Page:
In 2013 I was interviewed during the creation of a book called Person-Centered Care, part of a project called Co-Creating Healthcare produced by Danish firm Sustainia and the German firm DNV GL. It’s a remarkable project – a series of three substantial books, all distributed as free downloads on the project’s site. (They also have print editions, but I don’t see any way to buy one!)
In January they completed the third phase of the project, a series of roundtables in Europe, China and the Americas: The State of Healthcare: From Challenges to Opportunities. I participated in the Washington meeting, and they asked me to write a foreword for the final book, which was released last month.
Because the foreword focuses on the “defining a new science of patient engagement” theme I’ve been writing about, I want to re-post it below.
As you can see by browsing the books on the project site, the whole Co-Creating Healthcare project is amazing in its depth (and the beauty of the book spreads), so I’m just thrilled that for the foreword of the final book, they chose this idea. Thank you!
The unfolding science of patient engagement
Over the last 5 years of evangelizing a new view of the role of the patient in medicine, it has become apparent to me that changing the cultural conversation about who is capable of what is challenging because it creates a shift in the balance of power. The people that had been viewed as the responsible leaders can experience a loss of power and authority.
While the Scientific Revolution brought an understanding of how medicine works, one of the unintended side effects was the disenfranchisement of anyone without medical training. Today, we are in an era of awakening that recognizes the need to better incorporate patients in their own treatment programs. We cannot co-create healthcare systems if providers do not accept patient engagement as both helpful and necessary.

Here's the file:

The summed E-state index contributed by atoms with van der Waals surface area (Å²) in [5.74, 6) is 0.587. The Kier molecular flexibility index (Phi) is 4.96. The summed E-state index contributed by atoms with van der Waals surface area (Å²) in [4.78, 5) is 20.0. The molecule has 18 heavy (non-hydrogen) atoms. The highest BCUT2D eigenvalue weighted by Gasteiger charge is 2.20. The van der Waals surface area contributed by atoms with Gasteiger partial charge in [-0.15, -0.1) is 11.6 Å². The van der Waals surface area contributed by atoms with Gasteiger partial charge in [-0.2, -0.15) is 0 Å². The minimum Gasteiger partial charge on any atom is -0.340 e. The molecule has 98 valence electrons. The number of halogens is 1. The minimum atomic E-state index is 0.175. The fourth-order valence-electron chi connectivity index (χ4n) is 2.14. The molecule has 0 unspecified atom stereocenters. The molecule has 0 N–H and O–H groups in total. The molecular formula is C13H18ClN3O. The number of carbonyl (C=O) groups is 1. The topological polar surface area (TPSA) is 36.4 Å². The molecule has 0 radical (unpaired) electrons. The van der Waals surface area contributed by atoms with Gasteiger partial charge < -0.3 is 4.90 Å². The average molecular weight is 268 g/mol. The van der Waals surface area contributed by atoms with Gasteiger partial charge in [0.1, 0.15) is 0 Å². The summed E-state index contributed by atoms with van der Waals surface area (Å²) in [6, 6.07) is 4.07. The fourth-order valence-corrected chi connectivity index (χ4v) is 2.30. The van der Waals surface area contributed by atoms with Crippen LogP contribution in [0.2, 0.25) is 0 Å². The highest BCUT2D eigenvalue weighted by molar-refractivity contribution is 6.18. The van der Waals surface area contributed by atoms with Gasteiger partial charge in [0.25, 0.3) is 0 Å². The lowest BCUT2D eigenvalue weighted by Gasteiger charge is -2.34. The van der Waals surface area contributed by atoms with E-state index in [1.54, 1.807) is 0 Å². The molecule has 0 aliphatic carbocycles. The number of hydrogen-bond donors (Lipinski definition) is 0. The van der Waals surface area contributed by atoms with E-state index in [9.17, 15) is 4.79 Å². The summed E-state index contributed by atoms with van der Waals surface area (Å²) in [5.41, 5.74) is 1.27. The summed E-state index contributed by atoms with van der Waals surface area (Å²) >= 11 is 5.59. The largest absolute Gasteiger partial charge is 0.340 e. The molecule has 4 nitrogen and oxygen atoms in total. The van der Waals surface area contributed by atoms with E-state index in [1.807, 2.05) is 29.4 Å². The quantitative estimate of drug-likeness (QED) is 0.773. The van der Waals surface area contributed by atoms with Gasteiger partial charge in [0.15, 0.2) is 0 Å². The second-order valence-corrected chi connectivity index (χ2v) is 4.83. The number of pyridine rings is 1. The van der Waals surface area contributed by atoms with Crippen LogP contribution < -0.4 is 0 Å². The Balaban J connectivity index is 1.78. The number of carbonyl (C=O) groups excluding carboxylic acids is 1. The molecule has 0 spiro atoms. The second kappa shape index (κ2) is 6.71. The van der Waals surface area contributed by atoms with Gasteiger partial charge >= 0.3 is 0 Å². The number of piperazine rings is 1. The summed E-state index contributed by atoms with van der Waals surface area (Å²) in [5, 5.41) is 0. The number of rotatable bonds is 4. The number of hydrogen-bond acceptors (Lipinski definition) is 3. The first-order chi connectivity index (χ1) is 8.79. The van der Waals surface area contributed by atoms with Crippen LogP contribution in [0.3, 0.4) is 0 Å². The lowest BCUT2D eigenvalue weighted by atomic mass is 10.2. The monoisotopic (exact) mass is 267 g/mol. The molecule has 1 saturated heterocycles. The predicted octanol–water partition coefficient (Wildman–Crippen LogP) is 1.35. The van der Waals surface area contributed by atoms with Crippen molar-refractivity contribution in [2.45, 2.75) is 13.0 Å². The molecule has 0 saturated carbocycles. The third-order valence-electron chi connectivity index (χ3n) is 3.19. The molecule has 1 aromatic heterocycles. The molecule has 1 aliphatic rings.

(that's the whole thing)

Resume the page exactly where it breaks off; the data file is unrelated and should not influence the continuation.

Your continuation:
In my case, my oncologist agreed to be quoted in the British Medical Journal saying that the information I got from a patient community about how to cope with side effects of a treatment that sometimes kills people increased my chances of survival. Clearly, change is possible when knowledge in the patient community is harnessed.
I propose that we need a new scientific approach to understanding the role of the patient. In order to create that, we must acknowledge the clear evidence that activated, engaged and informed patients today are quite capable of truly improving their outcomes. If we create a scientific model for patient engagement, one of the parameters will be usability. In any other industry, if what you want the customer to do is too difficult, you go out of business. In medicine, you blame the victim.
The art of culture change – in healthcare as well as any other matter – is to see clearly what is newly possible without giving up what has always been valuable. This publication helps guide us to that goal by outlining our current state of affairs and offering exciting opportunities for change.
One of the most wonderful things that could happen in my view is for the doctors and nurses and researchers whose work saved my life to find that they themselves now have a better life because their contributions can unfold in a richer more effective environment.
I encourage you to browse the book series. Here’s a screen capture of the Sustainia Health Principles, from their Guide to Co-Creating Health. It has a lot in common with the Healthy People, Healthy Economy report produced annually for The Boston Foundation by NEHI, where I have my patient engagement fellowship. I love to see smart people looking at the underlying issues that really affect how things turn out.